About the size of an external hard drive, but with no internal storage (it's easy to add some), the MKV2 – not to be confused with the earlier MKV v2 – sports logos for everything from Dolby Digital and HDMI to Real HD and Matroska.
The latter suggests that the MKV2 is merely for playing that container format on a TV, but it offers more than that.
Although it's sharply presented, the UI is baffling at first and uncomfortable to read. Still, the MKV2 makes the necessary connections quickly and is streaming files in seconds.
The experience lacks polish though – the 'browser' is a simple list of sources, and the software is slow to react when you press a button on the small remote. We did like the MKV2's presentation of a thumbnail of each video file, complete with sound.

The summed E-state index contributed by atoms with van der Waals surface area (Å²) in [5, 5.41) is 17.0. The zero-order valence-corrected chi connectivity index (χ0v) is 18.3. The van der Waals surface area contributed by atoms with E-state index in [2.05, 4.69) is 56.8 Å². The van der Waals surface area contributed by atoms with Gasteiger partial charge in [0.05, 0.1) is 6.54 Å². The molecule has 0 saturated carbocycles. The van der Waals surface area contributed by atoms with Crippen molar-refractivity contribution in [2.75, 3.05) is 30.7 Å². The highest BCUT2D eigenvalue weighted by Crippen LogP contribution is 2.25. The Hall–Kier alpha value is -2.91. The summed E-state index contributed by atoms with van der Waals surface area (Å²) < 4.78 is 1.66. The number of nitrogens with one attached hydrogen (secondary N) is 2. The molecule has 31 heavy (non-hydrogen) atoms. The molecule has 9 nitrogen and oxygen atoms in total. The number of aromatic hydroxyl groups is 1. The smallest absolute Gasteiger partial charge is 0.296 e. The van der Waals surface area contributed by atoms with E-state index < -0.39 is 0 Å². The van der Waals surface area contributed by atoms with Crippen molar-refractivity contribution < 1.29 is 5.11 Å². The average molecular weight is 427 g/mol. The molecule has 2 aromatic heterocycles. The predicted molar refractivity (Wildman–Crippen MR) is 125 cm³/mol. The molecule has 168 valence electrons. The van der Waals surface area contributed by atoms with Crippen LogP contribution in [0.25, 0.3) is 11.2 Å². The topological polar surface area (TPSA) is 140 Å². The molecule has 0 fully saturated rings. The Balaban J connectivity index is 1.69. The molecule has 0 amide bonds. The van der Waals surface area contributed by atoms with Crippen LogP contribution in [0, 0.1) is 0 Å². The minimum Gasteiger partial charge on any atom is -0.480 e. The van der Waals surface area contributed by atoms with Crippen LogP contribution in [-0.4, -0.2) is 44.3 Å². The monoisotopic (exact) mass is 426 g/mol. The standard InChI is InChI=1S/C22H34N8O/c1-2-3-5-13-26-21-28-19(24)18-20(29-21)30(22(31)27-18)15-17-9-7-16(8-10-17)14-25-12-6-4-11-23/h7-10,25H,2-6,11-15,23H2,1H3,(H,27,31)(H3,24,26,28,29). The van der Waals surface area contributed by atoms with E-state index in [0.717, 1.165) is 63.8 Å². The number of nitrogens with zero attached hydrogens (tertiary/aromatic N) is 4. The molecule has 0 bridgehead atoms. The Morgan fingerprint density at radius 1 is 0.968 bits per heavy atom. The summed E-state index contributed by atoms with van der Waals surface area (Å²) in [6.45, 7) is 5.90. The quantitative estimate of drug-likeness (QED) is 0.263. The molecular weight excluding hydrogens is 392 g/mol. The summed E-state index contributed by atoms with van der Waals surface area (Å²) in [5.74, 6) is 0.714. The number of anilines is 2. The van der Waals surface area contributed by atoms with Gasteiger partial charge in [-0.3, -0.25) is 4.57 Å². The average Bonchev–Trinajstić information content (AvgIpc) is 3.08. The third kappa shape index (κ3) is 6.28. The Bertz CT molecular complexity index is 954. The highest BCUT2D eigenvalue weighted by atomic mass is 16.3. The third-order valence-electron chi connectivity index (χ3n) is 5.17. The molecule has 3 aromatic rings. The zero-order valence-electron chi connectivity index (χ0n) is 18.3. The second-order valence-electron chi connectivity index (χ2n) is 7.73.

Streamed over UPnP, the MKV2 plays video files of almost every format, only stuttering with some MOV files and older WMVs. Video is handled well, loading quickly and playing smoothly.
There's plenty of detail on show in a DivX HD file, and little picture noise. We also tried a MOV file filmed on a phone and the result was excellent, even on a big TV.
As far as the internet options go, you get basic access to weather, Picasa, Flickr and RSS news feeds, the latter containing shortcuts to CNN, NPR and BBC, though your own feeds can be added manually.
The only other feature provided on the home screen is an option to transfer files between various sources, including an HDD.
Still, it's cheap, and despite its decidedly low-rent feel, the MKV fulfils its brief for less than the others here.
Follow TechRadar Reviews on Twitter: http://twitter.com/techradarreview